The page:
In recent years, aerial photogrammetry has increasingly been using camera systems which capture nadir and oblique images at the same time. The number of oblique systems on offer in the marketplace for airborne geodata collection is growing steadily – a strong indicator that the technology is rapidly maturing. In this follow-up article, the author highlights oblique systems from Digicam, Dimac, Icaros, VisionMap and Wehrli.
(By Mathias Lemmens, Senior Editor of GIM International, The Netherlands)
The previous article on digital oblique aerial camera provided a general introduction to oblique aerial imagery and the diverse camera configurations which allow oblique image capture. The feature went on to address the following camera systems: Pictometry, Leica’s RCD30 oblique, UltraCam Osprey, Midas from Track’Air, and the Trimble AOS. In addition, Phase One medium-format cameras were also discussed because they are increasingly being mounted as modules on arrays in a pattern that allows oblique image capture. The initial sources used to compile this survey included papers, brochures, factsheets, whitepapers and Geomatching.com, the product comparison website for hardware and software. In a subsequent stage, the manufacturers themselves were approached individually for their feedback.
IGI, founded in 1978 and based in Kreuztal, Germany, introduced the Penta DigiCAM in 2008 (Figure 1). This camera system consists of 5 DigiCAM sensors, one that looks nadir and four sensors which view oblique under a tilt angle of 45 degrees. The oblique cameras have a focal length of 80mm, and for the nadir camera this length is 50mm. Three sizes of CCD chips are on offer: 60MP (8,964 x 6,716 pixels); 50MP (8,176 x 6,132 pixels) and 39MP (7,216 x 5,412 pixels). The pixels have a size of 6 micron and a radiometric resolution of 16 bit. Filters allow either RGB imagery or colour-infrared (CIR) imagery to be collected. The total weight is 55kg and the system fits in a box measuring 40.2 x 43.6 x 83 square centimetres. Another IGI system enabling the capture of oblique views is the Dual DigiCAM. This system is composed of two cameras which can be flexibly arranged to enlarge the swath width, to record RGB and CIR images simultaneously but also to capture along-track or across-track oblique images.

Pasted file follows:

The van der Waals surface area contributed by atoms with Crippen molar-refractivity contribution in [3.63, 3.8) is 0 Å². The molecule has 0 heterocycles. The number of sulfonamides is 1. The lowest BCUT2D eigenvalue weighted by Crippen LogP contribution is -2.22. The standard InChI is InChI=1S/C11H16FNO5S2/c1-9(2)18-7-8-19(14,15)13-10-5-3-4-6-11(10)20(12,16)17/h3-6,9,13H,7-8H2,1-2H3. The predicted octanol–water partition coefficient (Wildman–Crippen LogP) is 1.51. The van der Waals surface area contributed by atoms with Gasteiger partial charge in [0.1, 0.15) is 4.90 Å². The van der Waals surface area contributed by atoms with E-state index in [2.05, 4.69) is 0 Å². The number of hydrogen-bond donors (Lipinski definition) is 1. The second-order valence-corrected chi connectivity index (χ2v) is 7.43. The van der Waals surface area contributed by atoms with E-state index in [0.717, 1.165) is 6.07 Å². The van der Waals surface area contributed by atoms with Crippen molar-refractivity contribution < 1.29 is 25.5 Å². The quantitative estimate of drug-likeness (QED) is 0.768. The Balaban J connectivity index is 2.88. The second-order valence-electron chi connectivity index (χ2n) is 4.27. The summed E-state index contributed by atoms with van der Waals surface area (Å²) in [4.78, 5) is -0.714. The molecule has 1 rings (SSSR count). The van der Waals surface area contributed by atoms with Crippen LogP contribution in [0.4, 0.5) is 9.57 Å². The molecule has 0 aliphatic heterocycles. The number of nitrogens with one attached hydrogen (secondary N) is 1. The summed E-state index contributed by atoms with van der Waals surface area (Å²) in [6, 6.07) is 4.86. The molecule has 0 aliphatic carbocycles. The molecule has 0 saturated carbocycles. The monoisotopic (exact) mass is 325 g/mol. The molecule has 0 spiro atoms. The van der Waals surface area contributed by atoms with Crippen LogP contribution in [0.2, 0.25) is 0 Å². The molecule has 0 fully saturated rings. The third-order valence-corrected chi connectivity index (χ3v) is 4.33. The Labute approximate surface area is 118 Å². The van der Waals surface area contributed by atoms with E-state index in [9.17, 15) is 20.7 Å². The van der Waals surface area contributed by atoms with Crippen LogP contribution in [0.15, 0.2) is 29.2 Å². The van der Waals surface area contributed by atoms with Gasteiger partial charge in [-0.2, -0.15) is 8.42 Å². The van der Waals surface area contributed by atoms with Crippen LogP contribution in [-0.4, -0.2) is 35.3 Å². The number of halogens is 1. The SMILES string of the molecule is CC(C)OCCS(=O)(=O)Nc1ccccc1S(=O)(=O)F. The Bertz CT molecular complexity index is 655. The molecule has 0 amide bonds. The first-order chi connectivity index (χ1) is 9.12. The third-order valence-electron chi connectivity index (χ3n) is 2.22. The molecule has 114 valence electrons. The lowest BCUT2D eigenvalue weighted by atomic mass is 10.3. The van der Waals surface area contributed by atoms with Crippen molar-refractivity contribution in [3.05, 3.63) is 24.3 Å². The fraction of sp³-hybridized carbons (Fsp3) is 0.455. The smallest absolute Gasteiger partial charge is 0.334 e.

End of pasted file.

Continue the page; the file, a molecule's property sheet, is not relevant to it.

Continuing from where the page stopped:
Cicade, an aerial survey company based in Belgium and founded in 1985, has developed a proprietary oblique camera system. The system is not for sale, and has instead been used for conducting aerial surveys by the company itself. Around 2000, the company recognised the new chances for photogrammetry in the digital era and decided to build itself a digital aerial camera. The initiative resulted in the Dimac line of modular camera systems and the establishment of the Dimac Systems company in 2004. The company intended to offer cameras to other aerial survey companies. But bringing highly specialised instruments to highly specialised costumers requires a global network. Therefore, in the summer of 2010, Dimac decided to divest part of its camera assets to Canada-based Optech which was well known for its airborne and ground-based laser scanners. The camera production activities moved to Optech’s main factory in Vaughan and the Dimac system evolved into the CS-6500 (1.9kg) introduced in 2013; the CS-MS1920 (2.8kg) introduced in 2011; the CS-10000 (6kg) introduced in 2012; and the CS-15000 (12.2kg) introduced in 2012. Not part of the sale was the Dimac oblique system, in which the 6 metric cameras, all equipped with flight motion control, are arranged according to the Maltese cross configuration – two are looking nadir and four are viewing oblique. The size of the nadir-looking image is 116MP (13,000 x 8,900 pixels) and the oblique images each cover 60MP (6,700 x 9,000 pixels). Figure 2 shows a composite of the 5 Maltese cross images recorded in the same instant by the Dimac system.